1. Why is Anna uncomfortable around Caleb? Why does she associate him with her mother's death? Is it fair that she thinks of her mother's death when she thinks of Caleb?
2. Sarah is lonely, but she has turned down marriage proposals before answering Papa's advertisement. Why would she come to live with strangers on the prairie if there are men in Maine who want to marry her?
3. Why is it important that Sarah sings "Sumer Is Icumen In"?
4. Why is it such a shock to Sarah to find the dead sheep?
5. Sarah teaches Anna and Caleb how to swim. How does this affect their growing relationship?
6. Maggie, a neighbor's wife, teaches Sarah that "there are always things to miss, no matter where you are." Maggie, Sarah, and Anna all miss something. What does each miss? What does this tell the readers about each character?
7. Sarah insists on helping Papa repair the roof and on learning to drive a horse and wagon. Why doesn't she let Papa repair the roof himself, considering that the task is difficult and there is a squall coming on? Why does she insist on driving the wagon by herself when Papa can take her where she likes?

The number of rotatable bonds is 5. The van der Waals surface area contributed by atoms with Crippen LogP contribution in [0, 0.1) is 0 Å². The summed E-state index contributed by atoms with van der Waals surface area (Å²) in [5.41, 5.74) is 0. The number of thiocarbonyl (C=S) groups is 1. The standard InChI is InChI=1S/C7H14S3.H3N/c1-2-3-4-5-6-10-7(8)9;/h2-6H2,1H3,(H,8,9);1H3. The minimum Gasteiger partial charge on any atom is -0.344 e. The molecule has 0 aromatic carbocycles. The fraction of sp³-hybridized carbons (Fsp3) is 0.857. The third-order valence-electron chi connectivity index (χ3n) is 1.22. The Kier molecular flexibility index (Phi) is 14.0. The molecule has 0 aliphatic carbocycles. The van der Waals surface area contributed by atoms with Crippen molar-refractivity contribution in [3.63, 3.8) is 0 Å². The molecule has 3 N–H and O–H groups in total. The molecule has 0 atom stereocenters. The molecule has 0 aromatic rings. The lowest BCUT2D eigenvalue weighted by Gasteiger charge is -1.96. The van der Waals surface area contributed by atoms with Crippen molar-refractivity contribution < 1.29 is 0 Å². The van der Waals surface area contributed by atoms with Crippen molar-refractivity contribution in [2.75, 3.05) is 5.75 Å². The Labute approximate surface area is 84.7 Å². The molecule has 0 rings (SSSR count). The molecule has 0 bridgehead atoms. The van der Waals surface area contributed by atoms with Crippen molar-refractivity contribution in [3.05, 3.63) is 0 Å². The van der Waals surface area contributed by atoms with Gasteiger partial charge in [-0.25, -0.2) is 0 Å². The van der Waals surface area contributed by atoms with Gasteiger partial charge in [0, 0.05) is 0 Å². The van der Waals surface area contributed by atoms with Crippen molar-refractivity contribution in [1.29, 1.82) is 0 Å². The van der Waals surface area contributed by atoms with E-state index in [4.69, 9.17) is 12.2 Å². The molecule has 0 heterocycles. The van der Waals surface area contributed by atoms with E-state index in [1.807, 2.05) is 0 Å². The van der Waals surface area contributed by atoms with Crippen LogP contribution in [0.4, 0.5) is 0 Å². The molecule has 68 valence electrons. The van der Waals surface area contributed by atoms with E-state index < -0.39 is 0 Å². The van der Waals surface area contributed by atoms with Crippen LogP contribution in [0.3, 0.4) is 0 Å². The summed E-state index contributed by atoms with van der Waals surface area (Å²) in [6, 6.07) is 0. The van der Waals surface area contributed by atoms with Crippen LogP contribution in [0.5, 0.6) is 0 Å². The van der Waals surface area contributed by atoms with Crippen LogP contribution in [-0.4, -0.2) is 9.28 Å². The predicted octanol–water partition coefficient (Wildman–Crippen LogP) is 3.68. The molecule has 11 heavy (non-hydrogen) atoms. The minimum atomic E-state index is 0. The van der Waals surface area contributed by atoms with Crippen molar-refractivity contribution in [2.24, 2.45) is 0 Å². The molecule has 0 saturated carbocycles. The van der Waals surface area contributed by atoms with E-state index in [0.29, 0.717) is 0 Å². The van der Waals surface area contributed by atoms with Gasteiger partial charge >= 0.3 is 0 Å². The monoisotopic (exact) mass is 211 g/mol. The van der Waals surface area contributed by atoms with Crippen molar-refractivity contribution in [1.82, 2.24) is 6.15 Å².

8. Sarah runs out into a nasty squall to tend her chickens. Why? What do you think of the description of the squall itself?
9. Caleb says that Sarah's drawing lacks the colors of the sea. Why is this important?
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Ideas for Reports and Papers
1. The prairie and its changing seasons and weather play an important role in the novel. Discuss how the weather and seasons affect events and how they reflect the characters' actions and emotions.
2. What did farm children do for fun in the late nineteenth and early twentieth centuries? What were some of their favorite games? What were their toys? How did children on remote midwestern farms get their schooling?
3. Research the everyday life of a farm woman during the late nineteenth and early twentieth centuries. What were the most difficult aspects of this life? In what ways was prairie life rewarding or unrewarding?